The Way Things Look To Me is a simple story about how a brother and sister cope when the death of their mother forces them to care for their little sister, Yasmin, who has Asperger’s syndrome.
The book switches between the viewpoints of the three siblings, showing us their thoughts and frustrations as they try to adapt to their new lives. I was impressed by the distinct differences in their voices and found Yasmin’s narration to be a realistic example of how a person with Asperger’s speaks.
Yasmin is also supposed to have synesthesia, a condition which means that you see words and numbers as distinct colours. I didn’t understand why this was introduced to the book as it was never investigated properly and seemed an unnecessary addition to the plot.
The book was easy to read and contained a few emotional sections, but I felt it lacked something. I think that reading this book so soon after reading Born on a Blue Day was a big disadvantage for it. The two books both mention Asperger’s and synesthesia, but Born on a Blue Day made me feel as though I understood what it was like to have the conditions. The Way Things Look to Me was mildly entertaining, but didn’t have that same deep insight.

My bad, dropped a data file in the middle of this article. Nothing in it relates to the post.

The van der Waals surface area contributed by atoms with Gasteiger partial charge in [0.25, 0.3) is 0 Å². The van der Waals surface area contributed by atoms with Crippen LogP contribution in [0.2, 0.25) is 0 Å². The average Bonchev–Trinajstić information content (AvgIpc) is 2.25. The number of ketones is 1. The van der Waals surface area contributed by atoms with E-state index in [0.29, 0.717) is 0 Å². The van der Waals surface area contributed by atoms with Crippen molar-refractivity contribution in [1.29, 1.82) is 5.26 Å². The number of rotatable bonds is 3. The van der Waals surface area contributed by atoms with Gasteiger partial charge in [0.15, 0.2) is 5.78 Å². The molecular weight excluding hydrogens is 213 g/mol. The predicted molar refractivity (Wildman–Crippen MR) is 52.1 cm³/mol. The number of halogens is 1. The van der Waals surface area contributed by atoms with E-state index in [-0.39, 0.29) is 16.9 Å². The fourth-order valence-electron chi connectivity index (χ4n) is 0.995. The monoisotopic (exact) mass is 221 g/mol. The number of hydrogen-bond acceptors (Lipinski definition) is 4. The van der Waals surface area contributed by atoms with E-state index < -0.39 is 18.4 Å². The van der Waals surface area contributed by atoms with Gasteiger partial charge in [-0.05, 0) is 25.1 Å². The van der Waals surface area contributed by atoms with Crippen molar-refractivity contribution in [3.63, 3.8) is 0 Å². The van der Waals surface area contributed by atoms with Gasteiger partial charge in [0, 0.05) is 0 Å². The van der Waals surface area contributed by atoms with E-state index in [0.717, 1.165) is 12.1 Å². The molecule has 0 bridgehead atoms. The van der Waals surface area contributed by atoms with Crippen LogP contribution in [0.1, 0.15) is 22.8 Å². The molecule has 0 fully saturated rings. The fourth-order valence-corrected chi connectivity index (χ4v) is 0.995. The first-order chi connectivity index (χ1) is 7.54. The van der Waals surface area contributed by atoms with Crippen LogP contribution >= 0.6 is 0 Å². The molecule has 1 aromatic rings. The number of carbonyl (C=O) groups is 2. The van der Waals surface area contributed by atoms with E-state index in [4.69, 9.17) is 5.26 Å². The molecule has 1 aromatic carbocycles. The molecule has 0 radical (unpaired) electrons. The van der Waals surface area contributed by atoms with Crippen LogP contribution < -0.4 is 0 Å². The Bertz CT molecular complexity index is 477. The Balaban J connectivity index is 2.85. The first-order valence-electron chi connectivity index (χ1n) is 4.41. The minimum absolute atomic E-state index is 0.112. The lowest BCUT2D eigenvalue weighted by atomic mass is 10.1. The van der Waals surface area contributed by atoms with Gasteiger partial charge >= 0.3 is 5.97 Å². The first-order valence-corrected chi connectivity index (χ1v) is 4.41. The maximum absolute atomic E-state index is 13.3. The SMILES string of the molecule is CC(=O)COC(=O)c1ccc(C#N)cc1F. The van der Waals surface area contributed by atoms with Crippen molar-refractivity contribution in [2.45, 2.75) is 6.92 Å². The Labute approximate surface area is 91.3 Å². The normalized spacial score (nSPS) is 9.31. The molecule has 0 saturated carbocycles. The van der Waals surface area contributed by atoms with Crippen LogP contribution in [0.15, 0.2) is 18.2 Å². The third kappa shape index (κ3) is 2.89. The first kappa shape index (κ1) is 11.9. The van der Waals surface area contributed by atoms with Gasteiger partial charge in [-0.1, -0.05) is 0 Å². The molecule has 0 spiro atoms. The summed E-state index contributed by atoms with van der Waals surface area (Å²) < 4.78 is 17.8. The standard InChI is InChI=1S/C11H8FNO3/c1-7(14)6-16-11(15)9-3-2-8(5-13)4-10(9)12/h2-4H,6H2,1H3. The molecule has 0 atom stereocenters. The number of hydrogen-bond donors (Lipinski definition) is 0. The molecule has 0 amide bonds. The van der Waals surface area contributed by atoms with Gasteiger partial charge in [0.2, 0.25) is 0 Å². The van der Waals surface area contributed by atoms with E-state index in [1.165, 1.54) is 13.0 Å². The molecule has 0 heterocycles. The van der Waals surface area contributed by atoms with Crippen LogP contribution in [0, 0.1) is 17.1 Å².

Recommended if you are looking for a quick, entertaining read with a bit of emotion, but if you are after any real insight into Asperger’s then I’d look elsewhere.
The thoughts of other bloggers:
Each of the three characters is multi-dimensional and written with great sensitivity and insight. Curious Book Fans
It is very difficult to dislike Roopa Farooki’s novels. They are as eager to please as puppies, and who doesn’t like puppies, at least hypothetically? Eve’s Alexandria
…this neurotypical enjoyed it immensely. Roopa Farooki knows how to write. Action for Autism
Note: Im aware I’ve broken my New Year’s Resolution in finishing a 3.5 star book, but I’m making exceptions for books about Asperger’s.